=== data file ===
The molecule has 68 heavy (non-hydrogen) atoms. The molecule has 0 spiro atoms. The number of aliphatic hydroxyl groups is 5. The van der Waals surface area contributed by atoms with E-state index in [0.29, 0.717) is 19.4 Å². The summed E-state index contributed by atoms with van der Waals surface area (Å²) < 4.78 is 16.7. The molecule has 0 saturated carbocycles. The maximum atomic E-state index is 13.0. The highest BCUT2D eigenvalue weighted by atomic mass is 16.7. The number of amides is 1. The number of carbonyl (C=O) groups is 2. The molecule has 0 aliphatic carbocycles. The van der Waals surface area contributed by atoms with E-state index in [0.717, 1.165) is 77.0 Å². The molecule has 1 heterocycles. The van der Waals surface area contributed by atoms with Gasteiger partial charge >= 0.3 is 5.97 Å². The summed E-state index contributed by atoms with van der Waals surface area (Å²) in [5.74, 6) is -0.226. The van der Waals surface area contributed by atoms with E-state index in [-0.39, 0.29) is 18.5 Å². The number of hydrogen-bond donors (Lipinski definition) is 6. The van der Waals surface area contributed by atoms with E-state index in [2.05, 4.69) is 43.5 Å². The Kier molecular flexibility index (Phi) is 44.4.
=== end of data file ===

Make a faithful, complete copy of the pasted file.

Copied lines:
The molecule has 68 heavy (non-hydrogen) atoms. The molecule has 0 spiro atoms. The number of aliphatic hydroxyl groups is 5. The van der Waals surface area contributed by atoms with E-state index in [0.29, 0.717) is 19.4 Å². The summed E-state index contributed by atoms with van der Waals surface area (Å²) < 4.78 is 16.7. The molecule has 0 saturated carbocycles. The maximum atomic E-state index is 13.0. The highest BCUT2D eigenvalue weighted by atomic mass is 16.7. The number of amides is 1. The number of carbonyl (C=O) groups is 2. The molecule has 0 aliphatic carbocycles. The van der Waals surface area contributed by atoms with E-state index in [0.717, 1.165) is 77.0 Å². The molecule has 1 heterocycles. The van der Waals surface area contributed by atoms with Gasteiger partial charge >= 0.3 is 5.97 Å². The summed E-state index contributed by atoms with van der Waals surface area (Å²) in [5.74, 6) is -0.226. The van der Waals surface area contributed by atoms with E-state index in [-0.39, 0.29) is 18.5 Å². The number of hydrogen-bond donors (Lipinski definition) is 6. The van der Waals surface area contributed by atoms with E-state index in [2.05, 4.69) is 43.5 Å². The Kier molecular flexibility index (Phi) is 44.4.